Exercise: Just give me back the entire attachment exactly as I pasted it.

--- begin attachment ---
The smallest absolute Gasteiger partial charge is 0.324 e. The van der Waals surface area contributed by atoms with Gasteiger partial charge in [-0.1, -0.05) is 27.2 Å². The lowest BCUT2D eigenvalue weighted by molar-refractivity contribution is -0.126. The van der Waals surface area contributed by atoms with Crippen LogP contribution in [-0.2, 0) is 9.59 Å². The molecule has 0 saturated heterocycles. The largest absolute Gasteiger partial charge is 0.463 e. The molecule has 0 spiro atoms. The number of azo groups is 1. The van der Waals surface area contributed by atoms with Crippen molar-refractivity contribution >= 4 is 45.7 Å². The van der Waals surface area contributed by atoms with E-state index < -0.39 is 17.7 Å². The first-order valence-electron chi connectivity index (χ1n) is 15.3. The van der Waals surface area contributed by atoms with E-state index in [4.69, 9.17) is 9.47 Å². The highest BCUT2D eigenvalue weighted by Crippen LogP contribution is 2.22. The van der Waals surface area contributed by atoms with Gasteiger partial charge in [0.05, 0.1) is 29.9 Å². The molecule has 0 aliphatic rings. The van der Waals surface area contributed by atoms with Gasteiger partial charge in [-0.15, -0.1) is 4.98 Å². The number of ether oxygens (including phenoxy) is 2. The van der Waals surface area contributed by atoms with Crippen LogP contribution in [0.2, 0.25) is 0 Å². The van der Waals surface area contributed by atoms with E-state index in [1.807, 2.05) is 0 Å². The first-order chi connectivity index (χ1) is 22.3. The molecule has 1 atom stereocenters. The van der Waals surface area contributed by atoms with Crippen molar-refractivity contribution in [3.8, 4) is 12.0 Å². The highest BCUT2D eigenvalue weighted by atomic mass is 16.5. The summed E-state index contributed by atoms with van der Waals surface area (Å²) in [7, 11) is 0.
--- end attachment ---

The smallest absolute Gasteiger partial charge is 0.324 e. The van der Waals surface area contributed by atoms with Gasteiger partial charge in [-0.1, -0.05) is 27.2 Å². The lowest BCUT2D eigenvalue weighted by molar-refractivity contribution is -0.126. The van der Waals surface area contributed by atoms with Crippen LogP contribution in [-0.2, 0) is 9.59 Å². The molecule has 0 saturated heterocycles. The largest absolute Gasteiger partial charge is 0.463 e. The molecule has 0 spiro atoms. The number of azo groups is 1. The van der Waals surface area contributed by atoms with Crippen molar-refractivity contribution >= 4 is 45.7 Å². The van der Waals surface area contributed by atoms with E-state index < -0.39 is 17.7 Å². The first-order valence-electron chi connectivity index (χ1n) is 15.3. The van der Waals surface area contributed by atoms with E-state index in [4.69, 9.17) is 9.47 Å². The highest BCUT2D eigenvalue weighted by Crippen LogP contribution is 2.22. The van der Waals surface area contributed by atoms with Gasteiger partial charge in [0.05, 0.1) is 29.9 Å². The molecule has 0 aliphatic rings. The van der Waals surface area contributed by atoms with Gasteiger partial charge in [-0.15, -0.1) is 4.98 Å². The number of ether oxygens (including phenoxy) is 2. The van der Waals surface area contributed by atoms with Crippen LogP contribution in [0.2, 0.25) is 0 Å². The van der Waals surface area contributed by atoms with E-state index in [1.807, 2.05) is 0 Å². The first-order chi connectivity index (χ1) is 22.3. The molecule has 1 atom stereocenters. The van der Waals surface area contributed by atoms with Crippen molar-refractivity contribution in [3.8, 4) is 12.0 Å². The highest BCUT2D eigenvalue weighted by atomic mass is 16.5. The summed E-state index contributed by atoms with van der Waals surface area (Å²) in [7, 11) is 0.